By Katharine Macomber
Imagine you’ve just come home from serving in the United States Military. Maybe you had been deployed to Iraq or Afghanistan. Maybe you had been in non-combat missions somewhere else in the world. You bravely put yourself in harm’s way for the United States of America and suffered a great deal for it. You have been away from your family and friends and you’ve missed celebrations and milestones, suffered great stress and injury. You must deal with a host of reentry issues upon your return. You need to find a new job, and maybe you are struggling financially and with mental or physical problems. But surely the great country which you have just dedicated years of your life to defending will help you out!
Ehh, not so fast. Although veterans face a variety of issues, let’s focus on one: veteran homelessness. Although federal and state governments pump billions of dollars collectively into social welfare programs year after year, the veterans’ benefits seem weak in comparison. Still, about 13% of all homeless adults in the United States are veterans, and that ain’t right. Homelessness plagues millions of citizens throughout the nation; yet shouldn’t we be doing more to give back to those who have sacrificed so much for us? The Department of Veterans Affairs does provide some aid and healthcare to almost 150,000 homeless vets each year but that’s not nearly enough – treating the symptoms does not permanently solve the problem at large. Vets need comprehensive care in many cases, to ensure wellbeing and to prevent instances of homelessness.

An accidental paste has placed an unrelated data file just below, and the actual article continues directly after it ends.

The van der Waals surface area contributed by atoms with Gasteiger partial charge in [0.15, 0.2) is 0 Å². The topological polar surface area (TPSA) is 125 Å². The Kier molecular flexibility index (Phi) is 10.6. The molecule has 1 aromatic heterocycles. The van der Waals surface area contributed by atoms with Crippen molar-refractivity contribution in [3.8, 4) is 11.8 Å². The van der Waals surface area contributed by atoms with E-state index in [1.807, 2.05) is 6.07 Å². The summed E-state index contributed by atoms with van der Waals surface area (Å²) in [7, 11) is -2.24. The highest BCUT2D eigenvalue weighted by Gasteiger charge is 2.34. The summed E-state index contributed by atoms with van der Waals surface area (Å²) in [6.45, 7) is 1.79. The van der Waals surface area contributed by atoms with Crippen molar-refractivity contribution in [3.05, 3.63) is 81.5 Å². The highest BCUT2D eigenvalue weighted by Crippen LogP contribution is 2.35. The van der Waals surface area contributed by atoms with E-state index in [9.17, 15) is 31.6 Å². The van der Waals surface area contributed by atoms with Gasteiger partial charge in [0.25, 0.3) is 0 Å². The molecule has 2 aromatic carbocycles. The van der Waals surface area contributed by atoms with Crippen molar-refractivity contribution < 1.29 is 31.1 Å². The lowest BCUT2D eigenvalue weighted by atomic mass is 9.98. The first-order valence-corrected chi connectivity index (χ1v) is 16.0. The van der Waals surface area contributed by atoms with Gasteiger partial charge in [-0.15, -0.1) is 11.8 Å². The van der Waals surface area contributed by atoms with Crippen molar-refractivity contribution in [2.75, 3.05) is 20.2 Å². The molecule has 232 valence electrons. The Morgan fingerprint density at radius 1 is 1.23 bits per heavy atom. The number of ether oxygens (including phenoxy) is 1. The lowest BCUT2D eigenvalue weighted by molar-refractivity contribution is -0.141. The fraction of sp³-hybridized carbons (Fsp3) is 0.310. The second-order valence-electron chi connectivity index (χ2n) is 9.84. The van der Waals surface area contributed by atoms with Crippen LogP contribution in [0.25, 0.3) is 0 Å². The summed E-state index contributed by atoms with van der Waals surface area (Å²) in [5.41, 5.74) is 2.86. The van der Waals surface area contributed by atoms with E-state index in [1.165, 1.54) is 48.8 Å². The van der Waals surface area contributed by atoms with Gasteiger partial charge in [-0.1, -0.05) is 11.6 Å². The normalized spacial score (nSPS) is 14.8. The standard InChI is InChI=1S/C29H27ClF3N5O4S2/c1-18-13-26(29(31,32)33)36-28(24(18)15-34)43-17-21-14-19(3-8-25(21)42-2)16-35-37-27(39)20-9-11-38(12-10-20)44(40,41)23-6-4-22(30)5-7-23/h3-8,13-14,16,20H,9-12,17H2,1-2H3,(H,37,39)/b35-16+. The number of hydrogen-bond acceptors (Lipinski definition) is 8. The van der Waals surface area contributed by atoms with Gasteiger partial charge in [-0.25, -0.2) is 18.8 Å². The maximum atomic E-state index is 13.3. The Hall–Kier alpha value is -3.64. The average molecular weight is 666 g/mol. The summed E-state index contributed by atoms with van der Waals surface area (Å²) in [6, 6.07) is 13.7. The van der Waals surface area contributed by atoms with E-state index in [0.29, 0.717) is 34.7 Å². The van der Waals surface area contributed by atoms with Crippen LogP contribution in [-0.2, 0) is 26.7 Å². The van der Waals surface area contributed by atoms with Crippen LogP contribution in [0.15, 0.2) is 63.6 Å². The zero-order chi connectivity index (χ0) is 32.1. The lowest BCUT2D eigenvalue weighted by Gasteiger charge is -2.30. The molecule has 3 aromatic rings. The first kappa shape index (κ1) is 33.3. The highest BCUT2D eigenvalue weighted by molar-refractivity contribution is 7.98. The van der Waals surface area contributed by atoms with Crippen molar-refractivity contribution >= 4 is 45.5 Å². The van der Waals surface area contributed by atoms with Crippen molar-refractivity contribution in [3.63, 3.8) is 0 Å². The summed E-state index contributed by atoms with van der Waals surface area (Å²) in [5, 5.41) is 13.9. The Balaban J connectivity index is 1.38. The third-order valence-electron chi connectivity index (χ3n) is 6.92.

Many charitable organizations such as the Wounded Warrior Project are doing what many states cannot do for veterans, like aiding those with Post Traumatic Stress Disorder (PTSD), ensuring that they can get the care they need and hopefully financial stability to ease back in to normal life. Thank God for organizations such as this. Unquestionably, the government is pressed for cash right now, we all get that, and we really don’t need to spend the inordinate amount of money that we do, but we can also prioritize. This isn’t a socialist nation and I believe in people working for themselves to get by, but it is unreasonable that we are unable to do more for our veterans. In an ideal world, there are not many things this government should be paying for, but this is one thing that absolutely needs to be of greater concern to our government, because it’s the least we can do for people that have defended our freedom with their lives.